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The author of this essay, Adrianne Dwyer, discusses the autobiographical references found in Magdalena Campos-Pons’s work that relate to her Afro-Cuban background, specifically the spiritual tradition of Santeria. Campos-Pons explains that her employment of Santeria symbols is intended to signify cultural hybridism rather than religious sentiments. The artist declares she has been influenced by minimalism in the way in which she displays her work, but that she rejects doctrines that limit the meaning and appreciation of art to formalist perspectives. Dwyer examines how Campos-Pons addresses the theme of psychological displacement and geographical dislocation by installing artworks in corners. She maintains that corners are crossroads; corner spaces have double significations of putting a subject in an immobile situation but also opening them up to exploring the intersection of different paths.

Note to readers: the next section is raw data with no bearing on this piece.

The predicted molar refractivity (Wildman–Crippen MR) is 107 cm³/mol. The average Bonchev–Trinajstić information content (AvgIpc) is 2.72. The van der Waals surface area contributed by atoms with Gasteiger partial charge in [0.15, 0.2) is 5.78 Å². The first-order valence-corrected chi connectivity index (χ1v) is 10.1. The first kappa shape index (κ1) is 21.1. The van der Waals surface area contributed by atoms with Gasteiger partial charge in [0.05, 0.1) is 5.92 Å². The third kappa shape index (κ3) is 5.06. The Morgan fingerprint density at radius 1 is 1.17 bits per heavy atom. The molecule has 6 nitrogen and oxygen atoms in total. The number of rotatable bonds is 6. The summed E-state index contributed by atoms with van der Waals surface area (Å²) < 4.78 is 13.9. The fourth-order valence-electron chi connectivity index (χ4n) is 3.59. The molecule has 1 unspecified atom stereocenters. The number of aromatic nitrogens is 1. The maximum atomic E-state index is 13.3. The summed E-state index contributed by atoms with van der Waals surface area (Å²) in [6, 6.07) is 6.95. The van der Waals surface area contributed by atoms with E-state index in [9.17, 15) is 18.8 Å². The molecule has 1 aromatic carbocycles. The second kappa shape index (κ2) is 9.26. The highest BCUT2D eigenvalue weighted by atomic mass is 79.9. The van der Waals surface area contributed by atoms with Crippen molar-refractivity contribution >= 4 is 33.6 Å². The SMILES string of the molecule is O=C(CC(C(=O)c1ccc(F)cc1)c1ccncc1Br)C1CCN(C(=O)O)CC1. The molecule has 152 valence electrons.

The catalogue, The Latina Artist: The Response of the Creative Mind to Gender, Race, Class, and Identity, where this essay was published, was the end product of an interdisciplinary class taught by professors Isabel Nazario and Judith Brodsky at Rutgers University, in 1997.The teachings intermingled methodologies from art history, Latin American studies, and women studies and involved students documenting the work of seven prominent Latina artists in residence: Catalina Parra, Magdalena Campos-Pons, Analee Davis, Anaida Hernández, Yolanda López, Coco Fusco, and Amelia Mesa-Bains.This is the Spanish version of document 841133.